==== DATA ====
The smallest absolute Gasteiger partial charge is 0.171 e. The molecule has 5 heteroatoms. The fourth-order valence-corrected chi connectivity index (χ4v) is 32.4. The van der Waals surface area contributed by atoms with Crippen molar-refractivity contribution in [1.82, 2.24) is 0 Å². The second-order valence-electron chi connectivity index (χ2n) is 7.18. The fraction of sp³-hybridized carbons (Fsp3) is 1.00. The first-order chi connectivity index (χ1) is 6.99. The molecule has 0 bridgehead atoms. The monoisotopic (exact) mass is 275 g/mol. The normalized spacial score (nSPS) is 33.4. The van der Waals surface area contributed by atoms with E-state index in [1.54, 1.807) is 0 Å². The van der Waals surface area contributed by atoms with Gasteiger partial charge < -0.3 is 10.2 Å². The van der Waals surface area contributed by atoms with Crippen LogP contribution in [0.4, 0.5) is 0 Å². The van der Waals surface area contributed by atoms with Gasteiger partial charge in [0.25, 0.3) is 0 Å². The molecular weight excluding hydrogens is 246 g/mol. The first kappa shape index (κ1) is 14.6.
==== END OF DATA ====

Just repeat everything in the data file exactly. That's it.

The smallest absolute Gasteiger partial charge is 0.171 e. The molecule has 5 heteroatoms. The fourth-order valence-corrected chi connectivity index (χ4v) is 32.4. The van der Waals surface area contributed by atoms with Crippen molar-refractivity contribution in [1.82, 2.24) is 0 Å². The second-order valence-electron chi connectivity index (χ2n) is 7.18. The fraction of sp³-hybridized carbons (Fsp3) is 1.00. The first-order chi connectivity index (χ1) is 6.99. The molecule has 0 bridgehead atoms. The monoisotopic (exact) mass is 275 g/mol. The normalized spacial score (nSPS) is 33.4. The van der Waals surface area contributed by atoms with E-state index in [1.54, 1.807) is 0 Å². The van der Waals surface area contributed by atoms with Gasteiger partial charge < -0.3 is 10.2 Å². The van der Waals surface area contributed by atoms with Crippen LogP contribution in [0.4, 0.5) is 0 Å². The van der Waals surface area contributed by atoms with Gasteiger partial charge in [0.25, 0.3) is 0 Å². The molecular weight excluding hydrogens is 246 g/mol. The first kappa shape index (κ1) is 14.6.